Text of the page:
- Best v/yards on the steep granite outcropping of the Monts De Beaujolais (nthwst Of The Region)- where Crus of Beaujolais are grown SthWSt nature of these slopes maximise sunlight exposure. Beaujolais Crus (Nth) are usually harvested before Sth.
- V/yard slopes are b/ween 650 and 1300 ft/ 195- 300 m above sea level
- Highest peak Mont Saint Rigaud (3300 ft/ 990 m). But a string of peaks are b/ ween 2000 and 3000 ft/ 600- 900 m
Typography: Gentle Slopes- Beaujolais
Sth and Est from the Granite peaks are the gentle slopes of the Beaujolais and Beaujolais Villages producing areas
Typography: Rolling Plains- Beaujolais
Further Sth from this is a rolling plain where the bulk of general Beaujolais AOC is located. V/yards stop before they reach the Saône River. Land is too gentle for the vine, devoted to farm land and housing
Typography: Alpine backdrop- Beaujolais
To the Est are the PreAlps and Alpine Mountain Ranges. On clear days, Mont Blanc can be seen. When harvest is complete in Beaujolais valley, the peaks of the Massif to the Wst and Alps to the far Est will have seen their first snow.
Red Grapes- Beaujolais
98% is Gamay
- Gamay Noir a Jus Blanc
- Pinot Noir
White Grapes- Beaujolais
- Of 38,062 acres/ 15,403 ha of Beaujolais, only 571 acres/ 231 ha are dedicated to white wine
- Melon De Bourgogne
- Pinot Gris
Optional Field Blend- Beaujolais
- Red Beaujolais, Beaujolais Supieur and Beaujolais Villages, w/makers can supplement Gamay with Pinot Noir, Gris, Chardonnay, Aligote and Melon, but only if these grapes are co- planted and Entre the vat as a field blend.
- These secondary grapes can only be less than 15% of the total
- All White wine made from Chardonnay, Crus are 100% Gamay
Viticultural Practices- Beaujolais
- Gobelet training mandatory in Red Beaujolais Village category and Beaujolais Cru AOCs, Cordon (simple or double) and éventail are now authorised
- Gobelet limits yields, this concentrates flavour in the clusters, providing high- quality grapes, full- flavoured wines with aging potential
- Corton and Éventail methods are also efficient at spacing out the shoots and canes within the canopy while providing yield control through pruning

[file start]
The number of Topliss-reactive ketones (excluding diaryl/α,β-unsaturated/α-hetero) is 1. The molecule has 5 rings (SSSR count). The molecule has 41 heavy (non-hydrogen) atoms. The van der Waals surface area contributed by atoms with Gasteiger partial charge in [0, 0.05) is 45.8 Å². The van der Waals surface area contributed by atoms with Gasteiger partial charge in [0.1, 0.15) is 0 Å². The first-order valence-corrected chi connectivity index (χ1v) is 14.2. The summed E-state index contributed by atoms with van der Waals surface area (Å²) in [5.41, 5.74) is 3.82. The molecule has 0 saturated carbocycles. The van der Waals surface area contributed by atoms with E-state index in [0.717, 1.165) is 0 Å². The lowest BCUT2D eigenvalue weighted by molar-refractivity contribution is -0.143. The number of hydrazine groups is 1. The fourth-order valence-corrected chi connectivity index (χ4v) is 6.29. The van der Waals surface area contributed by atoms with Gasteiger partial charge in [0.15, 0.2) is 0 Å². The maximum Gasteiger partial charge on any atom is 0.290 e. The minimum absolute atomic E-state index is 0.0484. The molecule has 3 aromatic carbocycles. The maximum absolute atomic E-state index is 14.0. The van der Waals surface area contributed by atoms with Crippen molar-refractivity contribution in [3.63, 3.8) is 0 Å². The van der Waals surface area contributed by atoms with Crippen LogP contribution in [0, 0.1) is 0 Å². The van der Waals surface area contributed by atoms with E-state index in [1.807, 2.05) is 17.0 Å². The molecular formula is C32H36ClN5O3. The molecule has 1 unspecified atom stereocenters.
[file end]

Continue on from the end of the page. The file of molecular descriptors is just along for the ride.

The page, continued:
- Long training methods such as Guyot are only permitted for red/ white Beaujolais and White Beaujolais Villages
- Guyot trains the vine higher off the ground and puts fruit zone at a height that facilitiates hand harvesting. Generates higher yield than the Gobelet pruning Method
Red and Rose Wines- Beaujolais
- Beaujolais, Gamay Fermented via Semi- carbonic Maceration
- Wines are racked off of their lees and aged in oak casks, concrete or s/less steel tanks. After aging, they may undergo filtration
- Nouveau released only without aging:
* Dry Red: All areas within the Beaujolais region produce, dry red wine from Gamay
* Dry Rose: Made from Gamay. Rare, Production is on the rise. In fact, making a market presence in France, Japan and Britian
* Sparkling Sweet Rose: Grown in popularity in the last few years. Usually Methode Ancestrale. Not AOC sanctioned in Beaujolais
White Wine Styles- Beaujolais
- Demand is increasing. Made using traditional white Winemaking practices. Go through MLF. Small amount of producers ferment and age in oak cask ps creating rounder, toasted Beaujolais Blanc with butter, nut, spiced apple flavours.
* Dry Whites: Beaujolais Blanc Or Beaujolais- Villages Blanc. Currently white production, specifically Chardonnay is on the rise
* Sparkling Wines; Chardonnay, Gamay, Pinot Noir used for Cremant De Bourgogne
- 96 Villages, 11 AOCs among them
- Beaujolais streamlined in 2011 by putting Beaujolais, Beaujolais Supérieur, Beaujolais- Villages and Beaujolais and named Commune under one AOC
- These Wines are now categories within the general Beaujolais AOC
What year was Beaujolais AOC established?
Beaujolais and Beaujolais Superieur
- 12, 889 acres/ 5,216 ha of v/yards dedicated to Beaujolais production. Zone of production split into two;
* Southern Beaujolais; Area south of Nizerand River
* Nth Beaujolais; Band Of contiguous v/yards running north from Villefranche-Sur-Saône to the villages of St Amour